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Confession and Anger
Scott Lyons

For nearly all my life I have justified my anger. I do so even today. I call it righteous because of sin, or more specifically, because of the sin of others, because of their being unrepentant or because of their failure to see the truth as I have seen it. Unmerciful and unforgiving, I react against real and perceived injustices and resent the ones who would hurt others and myself so carelessly.

In the discipline of confession, one must first acknowledge that he or she has something to confess. Perhaps that seems elementary, and I suppose it is. And yet I show that I do not understand this elementary truth every time I justify my anger before God, every time I miss the evil of my own heart, every time I fail to show mercy or offer forgiveness. Confession requires prayer and interior examination. For me, anger is a daily struggle. But the truth about my anger over a real or imagined injustice is that it is rarely, if ever, about the actual injustice (though this may have sparked it) and more about my pride and my pain.

In Paul’s epistle to the Ephesians, he writes, “And ‘don’t sin by letting anger control you.’ Don’t let the sun go down while you are still angry, for anger gives a foothold to the devil” (Ephesians 4:26-27). Scripture speaks of Moses’ anger after receiving the Ten Commandments and descending the mountain to witness the Israelites’ idolatry. It also speaks of Jesus’ anger in the temple. We understand that there is such a thing as righteous anger— anger unaccompanied by sin—but its possibility does not make my anger righteous. We also read of Cain’s anger, the anger of Saul, and Moses’ striking the rock. James admonishes us, “Human anger does not produce the righteousness God desires” (James 1:20). And our Lord teaches us to offer the other cheek to be struck (Matthew 5:39), teaches us of the unmerciful servant (Matthew 18:21-35), and even teaches us of our obligation to show mercy (Matthew 6:12). These examples and so many others suggest that my anger is nearly always wrong. Jesus says that I should not react in anger but rather uphold my obligation to love all people, to love this person striking me, ridiculing me, disagreeing with me, sinning.

I am an angry man. I look over my life and can’t recall a time my anger was unaccompanied by sin. So while I might have a moment of righteous anger on hearing about an objective evil or some grave injustice, it quickly turns into resentment and anger against the perpetrator, the offender, and it revels in and is fueled by judgment. That is not righteous anger. I am obligated to love the person as I have been loved. I must show mercy. I must pray for the person (and not with the embittered prayers that so often accompany my anger and pride—the prayer that accuses or says “thank you that I am not like him”). I forgive because I have been forgiven so great a debt; I forgive that I myself might be forgiven. So the proper response to sin, to those who continually offend, is to ask God for his mercy for them and for me. When someone offers rumor of a brother’s sin, my response should be, “He is just a sinner like me.”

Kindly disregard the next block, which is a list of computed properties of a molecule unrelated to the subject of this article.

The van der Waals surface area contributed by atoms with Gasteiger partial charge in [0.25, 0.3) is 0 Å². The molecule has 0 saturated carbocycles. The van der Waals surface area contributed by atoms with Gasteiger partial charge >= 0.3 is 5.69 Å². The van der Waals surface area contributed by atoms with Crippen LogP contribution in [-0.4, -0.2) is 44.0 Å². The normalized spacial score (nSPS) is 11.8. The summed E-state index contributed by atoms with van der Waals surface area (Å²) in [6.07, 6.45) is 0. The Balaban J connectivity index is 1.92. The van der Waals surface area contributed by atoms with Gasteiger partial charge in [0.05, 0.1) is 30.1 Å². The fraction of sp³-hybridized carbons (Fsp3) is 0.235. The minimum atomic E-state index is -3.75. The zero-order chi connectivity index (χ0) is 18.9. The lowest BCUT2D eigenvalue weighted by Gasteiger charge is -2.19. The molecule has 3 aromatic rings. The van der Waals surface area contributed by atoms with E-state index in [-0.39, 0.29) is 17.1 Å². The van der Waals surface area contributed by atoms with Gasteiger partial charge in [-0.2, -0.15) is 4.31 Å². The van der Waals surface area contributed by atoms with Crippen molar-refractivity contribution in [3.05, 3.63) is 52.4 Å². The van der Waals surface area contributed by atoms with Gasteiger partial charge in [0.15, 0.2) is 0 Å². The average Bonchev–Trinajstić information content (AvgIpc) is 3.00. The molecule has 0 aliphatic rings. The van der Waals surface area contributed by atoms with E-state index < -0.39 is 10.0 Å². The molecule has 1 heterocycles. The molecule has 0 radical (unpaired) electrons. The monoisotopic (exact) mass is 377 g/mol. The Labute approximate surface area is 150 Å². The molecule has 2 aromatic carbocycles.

Some wounds are old and deep, requiring that I work daily at this business of forgiveness. Perhaps I forgive one day and then the next the same person offends me and stirs up the same old resentment. I begin again. I do not work to win Christ’s favor, but to rid my soul of the resentment that so easily takes root there. I show myself, time and again, to be the unmerciful servant of Christ’s parable.

People sin—they sin against God, against you and me. But is judgment or resentment my business? In The Paradise of the Desert Fathers there is recounted the following story: “A brother sinned and the priest ordered him to go out of the church; Abba Bessarion got up and went out with him, saying, ‘I, too, am a sinner.’ ”

As a sinner, how can I judge your sins? Who is sufficiently good to be both angry and holy? I am not. Examine your heart and confess your sins. With whom are you angry and why? What does your anger accomplish? With confession there is grace and mercy and forgiveness.

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Oak Park, Illinois

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